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ORCHARD PARK, NY - NOVEMBER 13: Denver Broncos punter Riley Dixon (9) celebrates with place kicker Wil Lutz (16) who kicked the winning field goal against the Buffalo Bills in the fourth quarter at Highmark Stadium November 13, 2023. Buffalo Bills cornerback Siran Neal (33) moments after the kick, The Broncos won 24-22. (Photo by Andy Cross/The Denver Post)
Andy Cross/The Denver Post via Getty Images

On Monday night, the Denver Broncos missed one extra point, fumbled the snap on another, fumbled near midfield, went 8-of-19 on third down, managed a paltry 4.2 yards per play, and missed a potential game-winning field goal. They also won, beating the Buffalo Bills 24-22 in one of the most rancid football games of this cursed season. Well, Denver didn't so much "win" as Buffalo took every opportunity to shoot themselves in the foot, giving the Broncos so many chances that they eventually backed into a victory.

The first two Bills possessions on the night featured the same result: a turnover. On the first play of the game, James Cook caught a four-yard pass from Josh Allen, only to promptly get the ball ripped from his hands by Ja'Quan McMillian. Turnovers have been a running story for the Bills this season, so this was a bit of a bad omen. If fate was watching this game for long enough to send out omens, though, it sure was having a laugh on the next Bills possession, as Allen threw a bit behind a wide-open Gabe Davis, hitting his receiver in the hands just awkwardly enough that the ball bounced directly to Justin Simmons.

After some mostly sound football (minus the aforementioned missed extra point after Courtland Sutton's incredible tip-toe touchdown catch), Allen threw yet another interception on Buffalo's last possession of the first half, and that one he couldn't blame on any receivers, as he simply threw a duck that Fabian Moreau gladly leaped for:

The Broncos were only able to turn Buffalo's four turnovers into six total points—this would become important a bit later—and so the score sat at 15-8 entering halftime. (A fun graphic showed that this was only the second game in NFL history to enter the break at 15-8; the previous one was in 1961, also between the Broncos and the Bills.)

On the other side of the break, the clown show continued: After the Broncos punted, and the Bills turned it over on downs, Denver had its only turnover of the night, fumbling the ball back to Buffalo, and Latavius Murray punched it in. Suddenly, despite having all of two drives worth a damn, Buffalo had tied it up at 15, and it was Denver who looked like it was going to blow a golden opportunity to win on the road against a supposedly elite team.

That looked especially true after the Bills turned the ball over for a fourth time with 1:19 left in the third: Allen and Cook got their signals mixed up on a hand-off, and Alex Singleton pounced on the loose ball; the languid Broncos offense just managed four yards and a three-and-out immediately after. It was at this point that this whole thing stopped being funny and just became kind of sad.

After scoring with about seven minutes left in the game, Broncos holder Riley Dixon bobbled the extra point snap, leaving the score 21-15. Keen observers of mathematics will realize that a touchdown could win it for Buffalo, and in their most impressive and controlled drive of the night, that's exactly what happened. The Bills eschewed the passing game entirely on what appeared to be the game-winning drive, gaining 75 yards on six rushes, including on a Cook fumble that magically bounced back into his own hands for a gain of 42.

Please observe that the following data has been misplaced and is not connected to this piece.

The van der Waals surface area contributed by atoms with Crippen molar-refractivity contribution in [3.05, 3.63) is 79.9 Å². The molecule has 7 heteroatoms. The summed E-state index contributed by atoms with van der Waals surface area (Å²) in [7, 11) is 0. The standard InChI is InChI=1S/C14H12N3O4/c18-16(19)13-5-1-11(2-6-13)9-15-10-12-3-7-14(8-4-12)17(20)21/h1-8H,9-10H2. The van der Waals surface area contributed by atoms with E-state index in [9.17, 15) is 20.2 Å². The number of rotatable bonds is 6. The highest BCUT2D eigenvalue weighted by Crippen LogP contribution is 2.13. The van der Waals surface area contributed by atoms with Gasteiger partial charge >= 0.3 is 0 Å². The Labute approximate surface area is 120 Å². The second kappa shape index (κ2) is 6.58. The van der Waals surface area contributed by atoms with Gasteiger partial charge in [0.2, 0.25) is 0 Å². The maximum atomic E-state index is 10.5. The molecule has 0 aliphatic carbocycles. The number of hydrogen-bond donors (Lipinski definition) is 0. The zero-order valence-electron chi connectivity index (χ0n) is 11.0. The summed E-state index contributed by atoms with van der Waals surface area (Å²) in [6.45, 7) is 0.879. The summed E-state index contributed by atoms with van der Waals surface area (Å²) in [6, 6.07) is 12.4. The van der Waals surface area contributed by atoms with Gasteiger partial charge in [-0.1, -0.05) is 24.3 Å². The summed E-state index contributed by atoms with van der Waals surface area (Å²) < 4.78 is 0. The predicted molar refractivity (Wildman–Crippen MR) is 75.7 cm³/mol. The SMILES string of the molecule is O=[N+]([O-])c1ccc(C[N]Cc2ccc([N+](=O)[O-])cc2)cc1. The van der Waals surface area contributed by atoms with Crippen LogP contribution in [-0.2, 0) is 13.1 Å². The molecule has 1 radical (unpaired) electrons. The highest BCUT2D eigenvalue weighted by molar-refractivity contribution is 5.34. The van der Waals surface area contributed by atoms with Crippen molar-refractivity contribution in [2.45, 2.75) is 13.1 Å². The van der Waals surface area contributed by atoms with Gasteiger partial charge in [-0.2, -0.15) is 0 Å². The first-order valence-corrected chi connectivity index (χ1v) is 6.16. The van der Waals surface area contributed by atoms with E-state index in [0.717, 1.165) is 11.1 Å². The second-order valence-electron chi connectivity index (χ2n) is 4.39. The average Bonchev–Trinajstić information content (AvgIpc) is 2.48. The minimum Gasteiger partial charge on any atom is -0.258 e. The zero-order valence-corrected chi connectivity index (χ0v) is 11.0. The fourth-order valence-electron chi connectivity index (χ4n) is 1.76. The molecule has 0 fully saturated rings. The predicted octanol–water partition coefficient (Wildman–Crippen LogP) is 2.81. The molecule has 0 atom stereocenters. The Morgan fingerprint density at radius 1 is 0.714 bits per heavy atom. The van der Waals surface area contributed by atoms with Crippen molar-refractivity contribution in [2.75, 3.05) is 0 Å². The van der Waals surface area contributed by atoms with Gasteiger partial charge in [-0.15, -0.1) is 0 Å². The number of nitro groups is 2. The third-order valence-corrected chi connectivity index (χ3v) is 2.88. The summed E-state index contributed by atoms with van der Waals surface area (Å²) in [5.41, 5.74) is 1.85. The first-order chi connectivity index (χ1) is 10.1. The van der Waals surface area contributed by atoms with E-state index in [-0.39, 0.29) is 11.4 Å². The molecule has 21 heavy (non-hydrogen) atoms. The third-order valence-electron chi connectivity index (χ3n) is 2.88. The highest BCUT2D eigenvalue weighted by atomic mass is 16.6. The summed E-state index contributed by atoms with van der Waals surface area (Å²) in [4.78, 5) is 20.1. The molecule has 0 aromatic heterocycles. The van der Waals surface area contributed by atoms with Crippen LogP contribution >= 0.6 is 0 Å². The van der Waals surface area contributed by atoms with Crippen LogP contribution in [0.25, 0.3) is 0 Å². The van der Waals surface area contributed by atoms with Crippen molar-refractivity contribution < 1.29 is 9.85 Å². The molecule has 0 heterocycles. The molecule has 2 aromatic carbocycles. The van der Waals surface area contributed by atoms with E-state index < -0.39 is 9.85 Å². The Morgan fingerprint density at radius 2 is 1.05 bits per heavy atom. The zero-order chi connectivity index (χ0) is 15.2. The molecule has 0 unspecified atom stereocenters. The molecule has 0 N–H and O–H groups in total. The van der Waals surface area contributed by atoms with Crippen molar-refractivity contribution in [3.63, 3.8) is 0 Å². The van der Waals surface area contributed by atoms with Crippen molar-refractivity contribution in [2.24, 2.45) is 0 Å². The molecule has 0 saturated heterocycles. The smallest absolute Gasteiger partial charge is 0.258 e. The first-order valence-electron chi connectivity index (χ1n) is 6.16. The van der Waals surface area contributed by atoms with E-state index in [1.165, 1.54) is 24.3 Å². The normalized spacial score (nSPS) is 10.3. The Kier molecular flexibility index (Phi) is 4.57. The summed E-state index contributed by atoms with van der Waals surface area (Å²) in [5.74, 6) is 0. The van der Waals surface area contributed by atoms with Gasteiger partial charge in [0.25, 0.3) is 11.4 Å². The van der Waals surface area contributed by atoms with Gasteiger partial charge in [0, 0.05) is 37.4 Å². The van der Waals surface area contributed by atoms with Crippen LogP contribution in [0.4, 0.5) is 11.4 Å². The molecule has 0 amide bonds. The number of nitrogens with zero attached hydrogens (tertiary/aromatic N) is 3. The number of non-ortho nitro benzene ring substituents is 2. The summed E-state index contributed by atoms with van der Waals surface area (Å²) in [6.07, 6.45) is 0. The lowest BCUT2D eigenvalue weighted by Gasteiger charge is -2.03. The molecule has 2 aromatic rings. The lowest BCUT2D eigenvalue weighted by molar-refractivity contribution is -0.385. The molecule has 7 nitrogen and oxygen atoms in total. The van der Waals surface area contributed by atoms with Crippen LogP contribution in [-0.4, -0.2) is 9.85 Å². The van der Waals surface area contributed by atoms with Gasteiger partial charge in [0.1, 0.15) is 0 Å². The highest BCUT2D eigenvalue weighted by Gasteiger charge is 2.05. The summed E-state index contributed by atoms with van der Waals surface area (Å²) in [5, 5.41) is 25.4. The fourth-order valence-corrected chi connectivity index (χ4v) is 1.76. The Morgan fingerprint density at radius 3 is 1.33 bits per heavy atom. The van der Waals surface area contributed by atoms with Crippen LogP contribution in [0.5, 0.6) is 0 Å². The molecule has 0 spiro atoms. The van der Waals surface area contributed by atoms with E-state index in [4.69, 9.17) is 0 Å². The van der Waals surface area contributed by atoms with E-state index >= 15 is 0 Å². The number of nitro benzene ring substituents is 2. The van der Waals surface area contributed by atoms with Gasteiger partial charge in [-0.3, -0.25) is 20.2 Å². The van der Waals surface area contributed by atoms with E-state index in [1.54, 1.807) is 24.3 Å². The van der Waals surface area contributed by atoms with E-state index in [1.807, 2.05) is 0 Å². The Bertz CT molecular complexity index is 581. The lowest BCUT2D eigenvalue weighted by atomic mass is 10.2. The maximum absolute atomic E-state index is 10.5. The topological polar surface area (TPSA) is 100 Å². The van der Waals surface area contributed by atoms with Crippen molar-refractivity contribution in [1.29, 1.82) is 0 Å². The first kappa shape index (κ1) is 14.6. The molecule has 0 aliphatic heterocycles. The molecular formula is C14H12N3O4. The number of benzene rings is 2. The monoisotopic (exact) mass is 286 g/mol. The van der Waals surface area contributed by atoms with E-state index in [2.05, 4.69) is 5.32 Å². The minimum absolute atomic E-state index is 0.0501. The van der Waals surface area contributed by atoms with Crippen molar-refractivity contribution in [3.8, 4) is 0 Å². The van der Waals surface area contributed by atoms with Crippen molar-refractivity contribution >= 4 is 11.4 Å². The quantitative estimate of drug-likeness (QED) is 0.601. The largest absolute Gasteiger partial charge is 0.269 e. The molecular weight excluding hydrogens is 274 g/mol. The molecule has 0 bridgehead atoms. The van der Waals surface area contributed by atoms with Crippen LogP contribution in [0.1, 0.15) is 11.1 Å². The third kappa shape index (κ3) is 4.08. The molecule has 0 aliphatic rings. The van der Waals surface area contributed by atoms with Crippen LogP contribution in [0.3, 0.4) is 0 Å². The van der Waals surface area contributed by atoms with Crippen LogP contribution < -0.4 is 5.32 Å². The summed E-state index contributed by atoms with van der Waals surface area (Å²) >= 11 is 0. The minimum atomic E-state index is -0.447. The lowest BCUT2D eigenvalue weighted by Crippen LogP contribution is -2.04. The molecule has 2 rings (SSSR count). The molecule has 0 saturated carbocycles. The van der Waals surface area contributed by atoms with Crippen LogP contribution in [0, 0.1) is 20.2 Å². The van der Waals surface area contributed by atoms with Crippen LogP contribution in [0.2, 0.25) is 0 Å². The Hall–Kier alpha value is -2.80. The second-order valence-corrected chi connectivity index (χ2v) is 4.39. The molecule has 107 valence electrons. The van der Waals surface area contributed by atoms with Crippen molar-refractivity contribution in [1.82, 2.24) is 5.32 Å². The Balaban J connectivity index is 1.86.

With the Bills facing second-and-goal at the six, Allen took off on a designed scramble, reaching the end zone. One successful extra point later (nothing was a given in this game), and Buffalo took the lead. It was at this point that I began mentally preparing to write about Denver's extra point debacles, but the fun wasn't over just yet. The limp Denver offense somehow managed to move the ball slowly but surely to the Buffalo 45, and on third-and-10, Russell Wilson was able to launch a deep ball just ahead of the Bills' blitz. The pass was short, but that ended up being a gift, as Jerry Jeudy turned back to go for the ball only for Taron Johnson to run into him for pass interference.

That might have sealed it for a competent team, but this game wasn't done yet: Wil Lutz just missed the kick wide right. Game over? You know it wasn't: In an inexplicable rush to get set while Denver's FG unit came out on the field—which everyone knew was coming three kneeldowns beforehand—the Bills lined up with 12 men on defense. Oops!

That gave Lutz one more try at the game-winner, and this time he hit it right down the middle, putting the Bills and viewers out of their Monday night misery.

This Bills team is very talented, which it showed on those few drives where it didn't crap the bed entirely, but it is also very stupid. That all-rush drive especially was delightful to watch, but it was overshadowed by four dumb turnovers, which themselves were overshadowed by two boneheaded penalties. Buffalo is now 5-5, and that feels about right, because half the time, they feel like Super Bowl contenders, and the other half, they feel like competition for the Broncos. This was as big of a self-own as any team has put up this season, and it feels right that it ended with a completely preventable penalty on a missed game-winning field goal. It wasn't pretty, but it sure was entertaining, in a perverse sort of way. Now let us never speak of it again.

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